longer, because of regenerative braking, but you are also
starting and stopping a lot more vehicle weight, and fighting
a lot more rolling resistance, so for long distance ( > 50 mile )
vehicles, the regeneration is not significant.

Cost?  My laptop battery costs about $100, and stores about 100
watt-hours.  Approximately a buck per watt hour.  So if I wanted
to store the energy equivalent of 20 gallons, 760 kilowatt hours,
those batteries would cost $750K.  Obviously, the batteries will
store a lot less energy than that, and they will be made cheaper
than a laptop battery, but there is no magic way to improve that
by orders of magnitude.  Given the vast investment in laptop and
cell phone batteries, we have already found the easy improvements.

One of the things that makes batteries hugely expensive is that
they must store that energy in metal electrodes, separated by a
thin gap.  If the gap is too big, they perform poorly (and are
heavier).  If the gap is too narrow, they can short out, turning
the entire energy content of the battery into heat very quickly. 
A LOT of heat, as in white hot flames and holes burned through
concrete.  It is like storing gasoline whipped with oxygen, a few
degrees below the ignition temperature.  It surprises the hell 
out of me that they let me on an airplane with one, since it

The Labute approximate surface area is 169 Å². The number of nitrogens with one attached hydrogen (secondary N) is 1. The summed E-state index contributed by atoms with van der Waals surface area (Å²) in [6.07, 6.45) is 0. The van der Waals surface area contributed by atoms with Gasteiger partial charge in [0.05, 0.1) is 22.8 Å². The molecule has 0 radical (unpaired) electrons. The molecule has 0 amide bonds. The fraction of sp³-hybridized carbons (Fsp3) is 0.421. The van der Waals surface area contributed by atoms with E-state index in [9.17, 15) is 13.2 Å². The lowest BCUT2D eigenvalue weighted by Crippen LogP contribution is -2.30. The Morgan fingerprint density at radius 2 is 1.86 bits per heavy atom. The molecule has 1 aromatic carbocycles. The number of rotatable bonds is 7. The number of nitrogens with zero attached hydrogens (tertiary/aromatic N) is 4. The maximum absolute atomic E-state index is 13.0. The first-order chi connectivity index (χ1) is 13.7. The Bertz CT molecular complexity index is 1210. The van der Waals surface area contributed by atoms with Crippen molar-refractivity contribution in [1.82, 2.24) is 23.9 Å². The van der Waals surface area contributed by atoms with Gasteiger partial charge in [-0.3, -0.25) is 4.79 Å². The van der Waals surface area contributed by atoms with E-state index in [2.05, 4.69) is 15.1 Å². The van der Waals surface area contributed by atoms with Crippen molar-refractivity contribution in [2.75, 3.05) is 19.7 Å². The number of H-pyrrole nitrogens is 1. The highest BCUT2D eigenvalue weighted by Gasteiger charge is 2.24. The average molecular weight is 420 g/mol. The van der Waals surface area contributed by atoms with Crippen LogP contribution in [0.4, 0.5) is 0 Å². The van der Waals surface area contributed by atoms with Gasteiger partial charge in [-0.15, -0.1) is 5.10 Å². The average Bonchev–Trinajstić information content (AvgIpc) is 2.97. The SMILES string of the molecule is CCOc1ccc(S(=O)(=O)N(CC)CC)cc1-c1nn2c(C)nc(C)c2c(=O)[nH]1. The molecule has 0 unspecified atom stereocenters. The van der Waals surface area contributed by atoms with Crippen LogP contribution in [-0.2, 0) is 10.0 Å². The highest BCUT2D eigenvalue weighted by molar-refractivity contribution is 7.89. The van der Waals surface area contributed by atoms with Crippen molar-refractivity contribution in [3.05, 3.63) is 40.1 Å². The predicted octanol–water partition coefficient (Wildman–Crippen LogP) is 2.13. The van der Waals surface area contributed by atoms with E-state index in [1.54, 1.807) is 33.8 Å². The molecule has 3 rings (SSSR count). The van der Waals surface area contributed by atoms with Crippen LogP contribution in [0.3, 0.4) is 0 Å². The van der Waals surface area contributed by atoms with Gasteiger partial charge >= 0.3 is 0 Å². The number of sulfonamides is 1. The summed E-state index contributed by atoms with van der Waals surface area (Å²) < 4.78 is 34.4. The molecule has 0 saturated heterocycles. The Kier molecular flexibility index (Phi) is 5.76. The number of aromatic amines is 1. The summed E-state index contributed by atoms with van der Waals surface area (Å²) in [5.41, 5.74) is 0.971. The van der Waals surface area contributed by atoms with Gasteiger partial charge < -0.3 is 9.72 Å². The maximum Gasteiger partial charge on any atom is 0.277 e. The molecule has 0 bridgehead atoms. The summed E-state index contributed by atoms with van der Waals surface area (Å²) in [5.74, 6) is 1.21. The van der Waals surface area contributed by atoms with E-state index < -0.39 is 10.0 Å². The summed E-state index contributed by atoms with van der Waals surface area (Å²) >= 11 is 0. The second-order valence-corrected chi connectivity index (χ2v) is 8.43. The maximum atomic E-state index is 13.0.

can melt through the floor, and fill the cabin with poison gas.
One disaster such as that, and your lithium battery company
stock price will plummet.

Because of the extra weight, an electric car has longer stopping
distances.  When there are a lot of electric cars (right now,
there are hardly any), the collision rate becomes noticable.
Expect battery cookoffs and immolated passengers, as well as
asphyxiations.  Many new and legally fraught incentives to sue
manufacturers.  Which any smart manufacturer is going to factor
into the sales price.

KL> >Companies that try to sell ultra-expensive, low performance
KL> >electric vehicle using batteries will have very limited sales,
KL> >unless customers are forced to buy at gunpoint. 

JJ> It will be very interesting to see sales reports on the Volt and the
JJ> Leaf a few months from now. The Transit Connect doesn't count, however,
JJ> as the fools in Ford's marketing department decided to put a $60,000
JJ> price tag on it. The gas version of the Transit Connect sells for
JJ> $24,000, so it doesn't take a genius to calculate that the added value
JJ> from gas savings won't come close to bridging the price difference.

So some companies are subsidizing their electrics more than others,
or are not including the legal risks.  My friends are similarly
foolish to Ford, because they don't rent houses for $5/month,
even though they would attract a lot more renters that way.  Still,
there are probably more houses renting for $5/month than there are
plug electric vehicles.

                    Write this in big letters!
***  Electric cars, intended as functional equivalents of    ***
***  gasoline cars, do not make economic or practical sense! ***

We CAN design an electric powered individual transportation system
that is more convenient and cheaper to operate than individual
gasoline powered vehicles.  But such vehicles will match the
strengths and weaknesses of the technology, and will be quite
different than a gasoline car, in expectations and operation.